Standards for recycled ocean-bound plastics promote real transparency, traceability and accountability for real change. UL and OceanCycle’s collaboration has resulted in an alignment of standards, providing a 100% independent, third-party certification of ocean-bound plastics’ recycling supply chains to help ensure that standards meet international quality, ethical, environmental and labor requirements. Purchasers of OceanCycle Certified™ (OCC) materials have end-to-end traceability, from bottle collection through manufacturing.

Purchasers and consumers will know that OCC materials meet the following criteria:

  • Coastal collection standards: To maximize the impact on the ocean-bound plastic issue, these new standards clarify collection efforts should focus on areas within 30 miles of a coast or along river banks within 200 miles of the mouth of the water. Additionally, collection efforts should focus on areas that lack an established municipal waste management system.
  • Ethically sourced: Must be collected in an ethical manner ensuring no harmful child labor and fair wages to collectors. Every factory, aggregation site and collection center subscribe to a zero-tolerance policy regarding child labor, with a penalty of immediate exclusion from the program for any breach. Landfill collection is excluded due to its inherent risk to collectors and propensity for harmful labor practices.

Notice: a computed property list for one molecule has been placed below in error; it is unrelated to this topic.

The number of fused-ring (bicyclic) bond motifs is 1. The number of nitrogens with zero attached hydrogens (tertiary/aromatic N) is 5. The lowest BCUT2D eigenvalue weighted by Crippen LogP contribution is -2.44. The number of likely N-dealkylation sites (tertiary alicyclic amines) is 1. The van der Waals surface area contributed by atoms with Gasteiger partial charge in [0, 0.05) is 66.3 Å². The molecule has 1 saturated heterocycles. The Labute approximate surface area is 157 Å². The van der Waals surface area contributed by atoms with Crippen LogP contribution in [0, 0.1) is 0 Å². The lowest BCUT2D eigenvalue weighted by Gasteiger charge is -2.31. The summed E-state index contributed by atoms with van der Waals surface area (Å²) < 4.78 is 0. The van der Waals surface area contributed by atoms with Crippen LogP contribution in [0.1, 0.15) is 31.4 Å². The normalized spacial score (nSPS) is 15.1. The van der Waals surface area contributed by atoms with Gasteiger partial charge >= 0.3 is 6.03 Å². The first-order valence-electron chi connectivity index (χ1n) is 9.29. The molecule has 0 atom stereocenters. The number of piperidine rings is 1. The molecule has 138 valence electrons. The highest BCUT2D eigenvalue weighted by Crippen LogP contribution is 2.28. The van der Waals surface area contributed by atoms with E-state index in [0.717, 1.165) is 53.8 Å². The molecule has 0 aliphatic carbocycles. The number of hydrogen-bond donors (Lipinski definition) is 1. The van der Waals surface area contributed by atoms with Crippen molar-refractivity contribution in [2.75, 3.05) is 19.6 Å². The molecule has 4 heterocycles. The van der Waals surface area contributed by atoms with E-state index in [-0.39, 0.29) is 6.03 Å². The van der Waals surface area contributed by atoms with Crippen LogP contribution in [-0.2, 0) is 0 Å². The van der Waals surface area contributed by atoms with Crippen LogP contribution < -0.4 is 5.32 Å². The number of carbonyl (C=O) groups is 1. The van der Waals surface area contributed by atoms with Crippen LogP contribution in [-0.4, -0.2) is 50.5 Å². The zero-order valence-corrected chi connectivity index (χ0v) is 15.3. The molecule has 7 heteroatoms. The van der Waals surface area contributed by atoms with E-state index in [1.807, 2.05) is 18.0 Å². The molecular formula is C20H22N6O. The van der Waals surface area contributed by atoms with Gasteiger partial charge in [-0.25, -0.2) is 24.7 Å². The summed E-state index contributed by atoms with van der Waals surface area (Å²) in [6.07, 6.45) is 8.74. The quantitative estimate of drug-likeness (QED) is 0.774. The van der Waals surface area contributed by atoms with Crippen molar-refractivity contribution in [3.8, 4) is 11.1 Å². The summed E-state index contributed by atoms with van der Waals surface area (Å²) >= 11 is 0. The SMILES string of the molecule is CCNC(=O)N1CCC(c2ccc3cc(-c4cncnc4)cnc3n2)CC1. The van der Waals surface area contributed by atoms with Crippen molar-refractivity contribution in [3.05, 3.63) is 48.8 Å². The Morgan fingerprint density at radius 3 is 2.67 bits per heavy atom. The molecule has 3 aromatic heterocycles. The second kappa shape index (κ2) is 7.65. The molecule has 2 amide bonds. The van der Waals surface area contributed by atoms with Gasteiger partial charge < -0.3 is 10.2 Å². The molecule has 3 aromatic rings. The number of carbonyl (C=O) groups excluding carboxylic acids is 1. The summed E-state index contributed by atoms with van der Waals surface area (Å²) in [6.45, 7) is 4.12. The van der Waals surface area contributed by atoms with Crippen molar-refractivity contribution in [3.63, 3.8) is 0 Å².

• Clear standards for acceptable materials: Ensure collection efforts focus on the highest impact areas. Acceptable materials for collection must be post-consumer, and all post-industrial and imported waste must be excluded from certification.
  • Documentation: Compliance with OCC end-to-end traceability, documented from bottle collection to final production-ready materials and manufacturing.

OceanCycle also partners with local recyclers to elevate the well-being and livelihoods of the people collecting material in communities. The social audits and surveys help baseline income levels and community needs and give insights to the recyclers, material brokers and brand partners on meeting those needs. In many cases, the people collecting the material are the most vulnerable. However, with proper support, they can collect more material in a better manner that both improves incomes and increases recycling rates.

As recycling rates and quality improve, it helps recyclers deliver large volumes of OCC material to manufacturers for use in new products. The manufacturers’ positive experiences in sourcing OCC plastics drive consistent demand that keeps recycling programs operating.